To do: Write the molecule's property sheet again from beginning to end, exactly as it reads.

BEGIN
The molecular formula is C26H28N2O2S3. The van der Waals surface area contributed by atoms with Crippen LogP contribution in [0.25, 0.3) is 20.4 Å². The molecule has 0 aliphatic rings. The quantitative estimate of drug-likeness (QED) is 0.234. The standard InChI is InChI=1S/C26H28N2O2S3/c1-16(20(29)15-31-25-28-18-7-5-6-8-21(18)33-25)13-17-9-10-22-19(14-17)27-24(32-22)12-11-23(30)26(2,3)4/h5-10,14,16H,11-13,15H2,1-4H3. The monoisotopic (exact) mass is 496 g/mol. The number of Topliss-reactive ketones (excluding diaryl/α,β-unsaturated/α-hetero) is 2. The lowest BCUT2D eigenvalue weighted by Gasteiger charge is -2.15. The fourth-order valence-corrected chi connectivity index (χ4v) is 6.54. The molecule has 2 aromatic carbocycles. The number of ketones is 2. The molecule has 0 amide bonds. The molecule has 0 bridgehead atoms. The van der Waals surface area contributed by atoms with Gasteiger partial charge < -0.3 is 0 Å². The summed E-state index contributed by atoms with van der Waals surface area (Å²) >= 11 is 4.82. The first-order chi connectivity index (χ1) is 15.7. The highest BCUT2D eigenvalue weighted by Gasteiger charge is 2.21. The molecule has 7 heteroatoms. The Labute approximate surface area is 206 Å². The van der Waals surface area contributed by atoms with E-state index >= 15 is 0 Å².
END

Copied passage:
The molecular formula is C26H28N2O2S3. The van der Waals surface area contributed by atoms with Crippen LogP contribution in [0.25, 0.3) is 20.4 Å². The molecule has 0 aliphatic rings. The quantitative estimate of drug-likeness (QED) is 0.234. The standard InChI is InChI=1S/C26H28N2O2S3/c1-16(20(29)15-31-25-28-18-7-5-6-8-21(18)33-25)13-17-9-10-22-19(14-17)27-24(32-22)12-11-23(30)26(2,3)4/h5-10,14,16H,11-13,15H2,1-4H3. The monoisotopic (exact) mass is 496 g/mol. The number of Topliss-reactive ketones (excluding diaryl/α,β-unsaturated/α-hetero) is 2. The lowest BCUT2D eigenvalue weighted by Gasteiger charge is -2.15. The fourth-order valence-corrected chi connectivity index (χ4v) is 6.54. The molecule has 2 aromatic carbocycles. The number of ketones is 2. The molecule has 0 amide bonds. The molecule has 0 bridgehead atoms. The van der Waals surface area contributed by atoms with Gasteiger partial charge < -0.3 is 0 Å². The summed E-state index contributed by atoms with van der Waals surface area (Å²) >= 11 is 4.82. The first-order chi connectivity index (χ1) is 15.7. The highest BCUT2D eigenvalue weighted by Gasteiger charge is 2.21. The molecule has 7 heteroatoms. The Labute approximate surface area is 206 Å². The van der Waals surface area contributed by atoms with E-state index >= 15 is 0 Å².